private Stack<TreeNode> stack;
public BSTIterator(TreeNode root) {
stack = new Stack<>();
pushLeft(root);
}
/** @return whether we have a next smallest number */
public boolean hasNext() {
return !stack.isEmpty();
}
private void pushLeft(TreeNode node) {
while (node != null) {
stack.push(node);
node = node.left;
}
}
/** @return the next smallest number */
public int next() {
TreeNode node = stack.pop();
pushLeft(node.right);
return node.val;
}
Java concise solution.


This ran in 5 ms.... not too terrible... I like the concise solution above as well where the complete inorder doesn't happen on construction...
/** * Definition for binary tree * public class TreeNode { * int val; * TreeNode left; * TreeNode right; * TreeNode(int x) { val = x; } * } */ public class BSTIterator { Iterator<Integer> iterator; public BSTIterator(TreeNode root) { List<Integer> inorder = new ArrayList<>(); inOrder(root, inorder); iterator = inorder.iterator(); } private void inOrder(TreeNode node, List<Integer> inOrder) { if(node != null) { inOrder(node.left, inOrder); inOrder.add(node.val); inOrder(node.right, inOrder); } } /** @return whether we have a next smallest number */ public boolean hasNext() { return iterator.hasNext(); } /** @return the next smallest number */ public int next() { return iterator.next(); } } /** * Your BSTIterator will be called like this: * BSTIterator i = new BSTIterator(root); * while (i.hasNext()) v[f()] = i.next(); */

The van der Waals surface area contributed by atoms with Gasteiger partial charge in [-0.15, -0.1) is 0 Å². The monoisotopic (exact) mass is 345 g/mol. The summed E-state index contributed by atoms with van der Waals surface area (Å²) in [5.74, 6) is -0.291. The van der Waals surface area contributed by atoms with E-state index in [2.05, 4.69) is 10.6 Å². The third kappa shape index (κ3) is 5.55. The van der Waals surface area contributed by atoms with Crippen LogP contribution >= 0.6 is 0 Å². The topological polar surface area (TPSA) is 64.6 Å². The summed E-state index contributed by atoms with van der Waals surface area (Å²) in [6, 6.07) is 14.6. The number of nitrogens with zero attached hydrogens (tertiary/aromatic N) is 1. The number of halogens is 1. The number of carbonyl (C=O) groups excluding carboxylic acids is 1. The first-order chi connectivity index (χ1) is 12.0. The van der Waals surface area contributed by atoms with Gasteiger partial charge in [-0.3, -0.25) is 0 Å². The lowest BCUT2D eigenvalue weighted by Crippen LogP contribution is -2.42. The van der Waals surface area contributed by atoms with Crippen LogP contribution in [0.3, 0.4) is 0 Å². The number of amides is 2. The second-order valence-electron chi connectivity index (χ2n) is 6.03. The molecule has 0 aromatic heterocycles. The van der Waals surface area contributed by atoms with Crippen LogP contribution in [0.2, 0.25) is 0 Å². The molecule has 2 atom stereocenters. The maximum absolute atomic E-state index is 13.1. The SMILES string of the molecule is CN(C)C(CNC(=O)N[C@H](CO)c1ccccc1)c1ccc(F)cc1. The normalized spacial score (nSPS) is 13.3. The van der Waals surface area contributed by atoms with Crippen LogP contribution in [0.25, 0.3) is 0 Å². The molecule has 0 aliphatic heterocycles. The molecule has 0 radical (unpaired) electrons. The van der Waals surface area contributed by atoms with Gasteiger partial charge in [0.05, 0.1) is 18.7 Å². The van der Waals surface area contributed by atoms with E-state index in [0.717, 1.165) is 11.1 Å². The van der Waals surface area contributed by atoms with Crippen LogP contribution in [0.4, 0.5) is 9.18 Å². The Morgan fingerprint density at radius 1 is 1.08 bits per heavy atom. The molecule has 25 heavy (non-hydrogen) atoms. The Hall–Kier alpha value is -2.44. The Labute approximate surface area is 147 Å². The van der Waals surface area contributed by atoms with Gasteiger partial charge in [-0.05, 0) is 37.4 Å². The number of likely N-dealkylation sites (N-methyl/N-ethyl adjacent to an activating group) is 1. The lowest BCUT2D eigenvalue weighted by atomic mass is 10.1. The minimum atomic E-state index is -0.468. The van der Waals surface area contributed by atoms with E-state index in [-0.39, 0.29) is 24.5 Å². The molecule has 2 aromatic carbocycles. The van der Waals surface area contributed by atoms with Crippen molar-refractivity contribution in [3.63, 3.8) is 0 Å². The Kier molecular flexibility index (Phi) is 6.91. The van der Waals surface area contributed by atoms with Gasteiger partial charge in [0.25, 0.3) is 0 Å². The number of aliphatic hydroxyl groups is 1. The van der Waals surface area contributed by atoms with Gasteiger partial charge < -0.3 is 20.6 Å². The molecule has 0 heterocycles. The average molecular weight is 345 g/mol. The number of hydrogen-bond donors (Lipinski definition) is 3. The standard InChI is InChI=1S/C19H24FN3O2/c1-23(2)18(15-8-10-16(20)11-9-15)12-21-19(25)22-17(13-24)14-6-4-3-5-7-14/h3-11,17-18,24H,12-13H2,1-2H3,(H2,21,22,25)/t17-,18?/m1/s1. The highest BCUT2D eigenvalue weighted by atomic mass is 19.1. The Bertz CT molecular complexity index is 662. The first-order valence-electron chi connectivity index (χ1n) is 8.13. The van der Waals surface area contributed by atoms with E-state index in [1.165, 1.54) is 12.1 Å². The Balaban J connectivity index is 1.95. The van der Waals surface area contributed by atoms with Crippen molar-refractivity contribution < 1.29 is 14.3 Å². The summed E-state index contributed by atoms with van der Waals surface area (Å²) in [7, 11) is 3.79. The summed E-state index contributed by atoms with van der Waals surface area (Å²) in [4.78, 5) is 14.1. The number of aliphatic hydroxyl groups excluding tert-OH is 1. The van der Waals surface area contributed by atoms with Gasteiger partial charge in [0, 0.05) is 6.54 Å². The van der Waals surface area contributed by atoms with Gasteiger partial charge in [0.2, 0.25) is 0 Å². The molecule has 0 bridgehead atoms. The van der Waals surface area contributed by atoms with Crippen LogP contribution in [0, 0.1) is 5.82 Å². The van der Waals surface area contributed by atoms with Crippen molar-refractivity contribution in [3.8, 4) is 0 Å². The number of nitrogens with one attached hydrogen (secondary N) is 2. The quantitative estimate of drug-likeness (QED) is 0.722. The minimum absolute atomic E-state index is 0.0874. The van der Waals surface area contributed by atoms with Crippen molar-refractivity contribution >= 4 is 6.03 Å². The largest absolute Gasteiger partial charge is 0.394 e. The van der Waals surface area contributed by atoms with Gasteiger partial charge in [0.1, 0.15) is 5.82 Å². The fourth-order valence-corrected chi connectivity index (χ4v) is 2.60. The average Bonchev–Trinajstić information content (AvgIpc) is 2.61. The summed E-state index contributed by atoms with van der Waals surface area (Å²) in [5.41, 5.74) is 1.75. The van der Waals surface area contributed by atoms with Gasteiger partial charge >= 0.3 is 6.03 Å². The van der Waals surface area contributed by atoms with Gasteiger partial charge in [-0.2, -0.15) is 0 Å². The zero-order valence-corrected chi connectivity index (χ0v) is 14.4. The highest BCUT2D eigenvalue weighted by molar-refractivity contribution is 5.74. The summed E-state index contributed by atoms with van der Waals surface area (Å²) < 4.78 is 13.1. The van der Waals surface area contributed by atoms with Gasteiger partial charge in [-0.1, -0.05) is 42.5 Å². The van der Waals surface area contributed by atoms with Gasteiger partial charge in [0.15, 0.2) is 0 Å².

The code above has a space complexity of O(number of nodes) and the question demands O(height of tree at most) also the recursion in the iterator constructor again uses more memory. At times it does not matter if it takes more running time as long as the requirement is full filled. The original code above is efficient and concise.